62 Securing NFS in AIX
7. The server NFS passes the context token to the server gssd in a request to
accept the context.
8. The server gssd passes the token to the KDC to verify the requesting user’s
9. If the KDC accepts the token, it returns another token to the server gssd and
a context handle. This token will authenticate the server’s identity to the
requesting client.
10.The server gssd returns this token to the server NFS. The server NFS now
has established context.
11.The server NFS returns the accept token to the client in response to the NULL
RPC call.
12.The client passes the accept token to the client gssd in a second call to
initiate the context.
13.The client gssd calls the KDC to verify the server’s token.
14.If the KDC accepts the token, it returns a context handle to the client gssd.
15.The client gssd returns the context handle to the client NFS. The client now
has established context.
16.The original NFS operation can now proceed under the established context.
17.The NFS server responds to the original operation.
18.Results of the original operation are returned to the user process.
3.4 NFS V4 user authorization
User authorization in an NFS context means controlling user access to
directories and files in the exported file systems. This section describes two ways
to control this access: via standard UNIX file permissions and via NFS V4
Access Control Lists (ACLs).
ACLs provide for more granular access control than standard UNIX file
permissions. One of the main differences is in group access. Whereas standard
UNIX permissions only provide access control for one group (the group that owns
the file), ACLs enable different access permissions to be specified for multiple
groups. ACLs also allow access permissions to be specified at a user level, but
Note: Although you can also use AIX ACLs (known in AIX 5.3 as the AIXC
ACL type), they are only supported on AIX systems, and they have not been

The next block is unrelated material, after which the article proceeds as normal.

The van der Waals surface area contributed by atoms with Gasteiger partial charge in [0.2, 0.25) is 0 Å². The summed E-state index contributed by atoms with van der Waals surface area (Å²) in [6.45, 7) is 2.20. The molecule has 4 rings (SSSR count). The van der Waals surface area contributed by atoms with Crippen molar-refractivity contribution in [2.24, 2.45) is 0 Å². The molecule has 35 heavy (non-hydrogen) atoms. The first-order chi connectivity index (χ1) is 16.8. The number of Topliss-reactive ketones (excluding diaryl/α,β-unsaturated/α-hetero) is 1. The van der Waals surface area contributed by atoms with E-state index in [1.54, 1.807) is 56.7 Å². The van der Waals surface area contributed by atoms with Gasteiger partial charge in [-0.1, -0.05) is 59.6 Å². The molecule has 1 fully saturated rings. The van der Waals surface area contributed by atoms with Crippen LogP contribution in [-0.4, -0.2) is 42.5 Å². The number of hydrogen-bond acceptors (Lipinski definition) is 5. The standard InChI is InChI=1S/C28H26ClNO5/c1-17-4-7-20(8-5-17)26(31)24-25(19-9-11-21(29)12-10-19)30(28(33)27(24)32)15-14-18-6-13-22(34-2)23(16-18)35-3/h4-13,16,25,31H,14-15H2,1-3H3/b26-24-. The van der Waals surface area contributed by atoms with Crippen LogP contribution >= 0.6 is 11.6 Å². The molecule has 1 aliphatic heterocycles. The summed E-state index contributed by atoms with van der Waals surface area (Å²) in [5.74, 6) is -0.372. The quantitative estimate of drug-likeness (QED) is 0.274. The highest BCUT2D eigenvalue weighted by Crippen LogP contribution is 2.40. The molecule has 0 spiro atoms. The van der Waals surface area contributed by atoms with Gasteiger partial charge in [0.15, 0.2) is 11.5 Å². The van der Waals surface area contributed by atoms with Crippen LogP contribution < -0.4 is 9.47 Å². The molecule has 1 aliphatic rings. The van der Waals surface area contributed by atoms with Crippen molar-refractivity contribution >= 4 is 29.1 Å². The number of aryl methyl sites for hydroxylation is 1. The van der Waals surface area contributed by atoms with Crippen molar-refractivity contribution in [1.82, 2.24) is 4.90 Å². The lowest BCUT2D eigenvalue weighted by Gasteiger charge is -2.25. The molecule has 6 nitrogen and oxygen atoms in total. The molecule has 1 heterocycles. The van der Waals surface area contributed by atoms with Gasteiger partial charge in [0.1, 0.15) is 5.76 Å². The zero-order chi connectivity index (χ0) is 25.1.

widely adopted. We do not discuss them in detail in this document. For more
about AIXC ACLs, see the AIX 5L Version 5.3 Security Guide, SC23-4907.
Chapter 3. Enhanced security in NFS V4 63
controlling access on a per-user basis is usually not practical for organizations of
any size.
3.4.1 Standard UNIX file permissions
The standard UNIX file permission model consists of granting read, write, and
execute access to three categories of users:
User The user who owns the file
Group The group that owns the file
Other Everyone else
This model frequently is inadequate when applied to a real-world organization
structure. Individuals often operate in multiple roles, or different individuals
operating in the same role may have attributes that require different data access.
For example, access to data is sometimes restricted based on company
affiliation. Two people working on an engineering project might be from different
companies. Although they both can have access to much of the engineering
data, some of that data may be restricted to employees of one company and not
the other. This sort of granular access control is very difficult, if not impossible, to
implement using standard UNIX file permissions.
3.4.2 AIXC ACLs
An AIXC ACL has two parts:
򐂰 Base permissions, which map directly to the standard user/group/other UNIX
file permissions
򐂰 Extended permissions, which enable you to control access to other specific
users and groups
Here is an example of an AIXC ACL (in aclget format) that has extended
* ACL_type AIXC
attributes: SGID
base permissions
owner(root): rwx
group(system): r-x
others: r-x
extended permissions

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